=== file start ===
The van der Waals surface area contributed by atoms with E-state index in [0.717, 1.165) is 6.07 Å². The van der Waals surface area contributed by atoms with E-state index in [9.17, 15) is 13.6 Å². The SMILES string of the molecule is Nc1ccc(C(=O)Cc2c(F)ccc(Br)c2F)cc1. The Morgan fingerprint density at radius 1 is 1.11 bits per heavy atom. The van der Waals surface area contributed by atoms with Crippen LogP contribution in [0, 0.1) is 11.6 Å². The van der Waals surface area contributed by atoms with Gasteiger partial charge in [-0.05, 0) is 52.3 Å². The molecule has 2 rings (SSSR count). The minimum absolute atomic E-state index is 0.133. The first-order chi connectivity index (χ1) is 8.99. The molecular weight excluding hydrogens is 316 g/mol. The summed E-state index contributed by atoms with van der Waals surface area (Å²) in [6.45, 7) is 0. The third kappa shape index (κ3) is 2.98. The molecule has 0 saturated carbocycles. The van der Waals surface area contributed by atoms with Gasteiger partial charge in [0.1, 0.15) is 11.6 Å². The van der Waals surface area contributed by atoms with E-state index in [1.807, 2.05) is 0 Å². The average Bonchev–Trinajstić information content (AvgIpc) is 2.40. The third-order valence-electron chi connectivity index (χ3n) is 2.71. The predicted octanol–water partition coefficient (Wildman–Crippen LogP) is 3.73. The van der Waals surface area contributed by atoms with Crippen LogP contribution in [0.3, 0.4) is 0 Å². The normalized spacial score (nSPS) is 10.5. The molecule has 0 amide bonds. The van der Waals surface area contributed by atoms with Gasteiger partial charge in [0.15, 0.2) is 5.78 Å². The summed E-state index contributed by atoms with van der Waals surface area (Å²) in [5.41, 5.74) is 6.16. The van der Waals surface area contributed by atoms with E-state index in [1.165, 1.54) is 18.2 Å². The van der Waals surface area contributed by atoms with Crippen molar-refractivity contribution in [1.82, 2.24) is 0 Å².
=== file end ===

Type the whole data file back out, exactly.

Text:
The van der Waals surface area contributed by atoms with E-state index in [0.717, 1.165) is 6.07 Å². The van der Waals surface area contributed by atoms with E-state index in [9.17, 15) is 13.6 Å². The SMILES string of the molecule is Nc1ccc(C(=O)Cc2c(F)ccc(Br)c2F)cc1. The Morgan fingerprint density at radius 1 is 1.11 bits per heavy atom. The van der Waals surface area contributed by atoms with Crippen LogP contribution in [0, 0.1) is 11.6 Å². The van der Waals surface area contributed by atoms with Gasteiger partial charge in [-0.05, 0) is 52.3 Å². The molecule has 2 rings (SSSR count). The minimum absolute atomic E-state index is 0.133. The first-order chi connectivity index (χ1) is 8.99. The molecular weight excluding hydrogens is 316 g/mol. The summed E-state index contributed by atoms with van der Waals surface area (Å²) in [6.45, 7) is 0. The third kappa shape index (κ3) is 2.98. The molecule has 0 saturated carbocycles. The van der Waals surface area contributed by atoms with Gasteiger partial charge in [0.1, 0.15) is 11.6 Å². The van der Waals surface area contributed by atoms with E-state index in [1.807, 2.05) is 0 Å². The average Bonchev–Trinajstić information content (AvgIpc) is 2.40. The third-order valence-electron chi connectivity index (χ3n) is 2.71. The predicted octanol–water partition coefficient (Wildman–Crippen LogP) is 3.73. The van der Waals surface area contributed by atoms with Crippen LogP contribution in [0.3, 0.4) is 0 Å². The normalized spacial score (nSPS) is 10.5. The molecule has 0 amide bonds. The van der Waals surface area contributed by atoms with Gasteiger partial charge in [0.15, 0.2) is 5.78 Å². The summed E-state index contributed by atoms with van der Waals surface area (Å²) in [5.41, 5.74) is 6.16. The van der Waals surface area contributed by atoms with E-state index in [1.165, 1.54) is 18.2 Å². The van der Waals surface area contributed by atoms with Crippen molar-refractivity contribution in [1.82, 2.24) is 0 Å².